After watching Raging Bull, director Chris Columbus could not wait to collaborate with one of it’s stars, a wish that was fulfilled 50-50.
Chris Columbus was the talent that brought the world the Hollywood classic Home Alone. A film, that could very well turn into a thriller or a horror film if not handled right, became a comedy classic, one that has become a mainstay of Christmas features across the world.
Home Alone (1990)
While the casting of the film was going on, there were several questions about the treatment of the various characters that were being addressed one by one. When it came to the burglars, of course, the role would go to the legendary Joe Pesci and Daniel Stern, but there was one of Pesci’s costars who was considered for the role too.
Robert De Niro was considered for the role of Harry Lime
American actor Robert De Niro as boxer Jake LaMotta in a scene from ‘Raging Bull‘
Columbus had become a great fan of De Niro and Pesci alike after watching the film Raging Bull, a morbidly depressing adaptation of Ragin Bull: My Story. Columbus considered De Niro for the role of one of the burglars. The film tells the story of a real-life middleweight boxer Jake LaMotta, making the film closer to Scarface than to the kid-friendly tone of home alone.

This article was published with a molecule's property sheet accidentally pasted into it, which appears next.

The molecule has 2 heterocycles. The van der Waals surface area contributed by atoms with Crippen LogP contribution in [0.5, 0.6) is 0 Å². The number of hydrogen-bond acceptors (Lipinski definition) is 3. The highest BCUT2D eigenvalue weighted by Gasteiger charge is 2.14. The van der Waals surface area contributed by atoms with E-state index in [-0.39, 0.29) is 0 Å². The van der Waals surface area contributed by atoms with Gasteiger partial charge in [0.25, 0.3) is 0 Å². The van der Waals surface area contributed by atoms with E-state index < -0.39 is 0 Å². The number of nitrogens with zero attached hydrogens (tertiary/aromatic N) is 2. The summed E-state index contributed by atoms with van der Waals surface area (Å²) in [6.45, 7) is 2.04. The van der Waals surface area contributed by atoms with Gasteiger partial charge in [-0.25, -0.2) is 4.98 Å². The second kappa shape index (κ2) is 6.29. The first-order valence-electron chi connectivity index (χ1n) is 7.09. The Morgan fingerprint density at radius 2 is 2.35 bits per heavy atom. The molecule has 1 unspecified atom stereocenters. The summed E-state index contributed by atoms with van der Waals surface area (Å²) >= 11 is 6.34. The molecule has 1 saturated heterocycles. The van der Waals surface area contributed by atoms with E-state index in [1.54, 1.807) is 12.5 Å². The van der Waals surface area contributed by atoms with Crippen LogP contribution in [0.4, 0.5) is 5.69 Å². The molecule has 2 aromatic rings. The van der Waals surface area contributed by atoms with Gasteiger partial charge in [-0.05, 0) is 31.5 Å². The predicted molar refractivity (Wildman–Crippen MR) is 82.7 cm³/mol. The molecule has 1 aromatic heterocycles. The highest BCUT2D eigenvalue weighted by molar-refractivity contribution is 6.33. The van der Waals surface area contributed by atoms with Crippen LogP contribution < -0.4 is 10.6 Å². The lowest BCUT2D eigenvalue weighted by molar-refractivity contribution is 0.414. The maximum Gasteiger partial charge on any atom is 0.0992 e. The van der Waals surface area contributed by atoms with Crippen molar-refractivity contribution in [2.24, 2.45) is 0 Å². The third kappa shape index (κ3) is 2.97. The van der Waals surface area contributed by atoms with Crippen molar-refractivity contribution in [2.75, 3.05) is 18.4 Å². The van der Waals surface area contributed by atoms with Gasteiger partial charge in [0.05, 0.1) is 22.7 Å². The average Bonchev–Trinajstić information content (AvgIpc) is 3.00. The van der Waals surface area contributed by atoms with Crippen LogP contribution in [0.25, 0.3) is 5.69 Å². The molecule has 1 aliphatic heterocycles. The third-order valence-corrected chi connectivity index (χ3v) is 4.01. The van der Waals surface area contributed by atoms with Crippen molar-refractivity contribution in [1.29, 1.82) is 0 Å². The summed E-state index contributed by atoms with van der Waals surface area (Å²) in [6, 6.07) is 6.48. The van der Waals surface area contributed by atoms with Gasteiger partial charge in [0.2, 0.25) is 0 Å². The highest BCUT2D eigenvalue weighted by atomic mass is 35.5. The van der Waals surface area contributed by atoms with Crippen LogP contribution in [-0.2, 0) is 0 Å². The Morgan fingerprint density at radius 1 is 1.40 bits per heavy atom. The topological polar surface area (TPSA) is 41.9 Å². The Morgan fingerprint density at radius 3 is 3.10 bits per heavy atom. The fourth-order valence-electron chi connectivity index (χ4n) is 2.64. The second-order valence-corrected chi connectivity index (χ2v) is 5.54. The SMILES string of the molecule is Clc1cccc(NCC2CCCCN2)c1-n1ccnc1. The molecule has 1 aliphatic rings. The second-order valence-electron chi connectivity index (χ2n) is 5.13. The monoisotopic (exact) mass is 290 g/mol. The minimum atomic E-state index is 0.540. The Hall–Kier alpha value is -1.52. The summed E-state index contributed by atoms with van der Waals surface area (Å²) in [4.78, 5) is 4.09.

There was an active debate on set about how scary or how funny the burglars had to be. The final result ended up toeing the line between fear and comedy while leaning heavily towards the funny side of things. Apart from De Niro, Jon Lovitz was also considered for the role. However, the role finally went to Joe Pesci, De Niro’s co-star in the film Raging Bull. Despite how depressing the film was, Comlumbus was keen on working with Pesci, so much so that he was stunned when the actor said yes to the role.
While the burglars were funny, stunts on the set were not
Joe Pesci, Macaulay Culkin and Daniel Stern in Home Alone
While Joe Pesci and Daniel Stern’s Harry and Marv became instant classics as characters in Holywood, it was the stunt performers as well who were responsible for the fame that the characters received. The amount of stunt work that was required for Home Alone revolutionized the stunt industry in the United States.
Director Columbus and the entire crew, as revealed in the docuseries The Movies That Made Us, that each time a stunt was performed, everyone on set would look away from the monitor and make sure that the stunt performers were right. Such was the enormity of the chance of getting hurt, that the industry at large began to use Home Alone as a euphemism for a fall that was too high and too loud on impact. The stunt performer Troy Brown (stunt double for Joe Pesci) opened up about the happenings on set, remembering the fun he had falling every time.